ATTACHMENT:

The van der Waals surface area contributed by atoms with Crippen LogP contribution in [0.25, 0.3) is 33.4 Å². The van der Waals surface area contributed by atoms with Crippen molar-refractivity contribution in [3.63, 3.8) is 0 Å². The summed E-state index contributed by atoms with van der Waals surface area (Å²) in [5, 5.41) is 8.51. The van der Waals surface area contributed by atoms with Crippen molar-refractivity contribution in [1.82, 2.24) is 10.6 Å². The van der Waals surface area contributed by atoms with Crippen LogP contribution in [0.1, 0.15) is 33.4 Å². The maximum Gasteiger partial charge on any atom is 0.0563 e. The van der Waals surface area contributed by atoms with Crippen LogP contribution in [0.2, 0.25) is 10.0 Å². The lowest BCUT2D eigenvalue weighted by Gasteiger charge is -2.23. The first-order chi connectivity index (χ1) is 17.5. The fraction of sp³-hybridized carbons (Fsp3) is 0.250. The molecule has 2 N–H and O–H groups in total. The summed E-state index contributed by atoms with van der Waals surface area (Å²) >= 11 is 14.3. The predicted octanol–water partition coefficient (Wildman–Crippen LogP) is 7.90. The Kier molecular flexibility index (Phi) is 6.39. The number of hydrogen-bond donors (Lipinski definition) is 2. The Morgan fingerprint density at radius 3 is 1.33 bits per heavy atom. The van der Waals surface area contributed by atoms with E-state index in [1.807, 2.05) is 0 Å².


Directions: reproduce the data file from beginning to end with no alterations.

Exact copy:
The van der Waals surface area contributed by atoms with Crippen LogP contribution in [0.25, 0.3) is 33.4 Å². The van der Waals surface area contributed by atoms with Crippen molar-refractivity contribution in [3.63, 3.8) is 0 Å². The summed E-state index contributed by atoms with van der Waals surface area (Å²) in [5, 5.41) is 8.51. The van der Waals surface area contributed by atoms with Crippen molar-refractivity contribution in [1.82, 2.24) is 10.6 Å². The van der Waals surface area contributed by atoms with Crippen LogP contribution in [0.1, 0.15) is 33.4 Å². The maximum Gasteiger partial charge on any atom is 0.0563 e. The van der Waals surface area contributed by atoms with Crippen LogP contribution in [0.2, 0.25) is 10.0 Å². The lowest BCUT2D eigenvalue weighted by Gasteiger charge is -2.23. The first-order chi connectivity index (χ1) is 17.5. The fraction of sp³-hybridized carbons (Fsp3) is 0.250. The molecule has 2 N–H and O–H groups in total. The summed E-state index contributed by atoms with van der Waals surface area (Å²) >= 11 is 14.3. The predicted octanol–water partition coefficient (Wildman–Crippen LogP) is 7.90. The Kier molecular flexibility index (Phi) is 6.39. The number of hydrogen-bond donors (Lipinski definition) is 2. The Morgan fingerprint density at radius 3 is 1.33 bits per heavy atom. The van der Waals surface area contributed by atoms with E-state index in [1.807, 2.05) is 0 Å².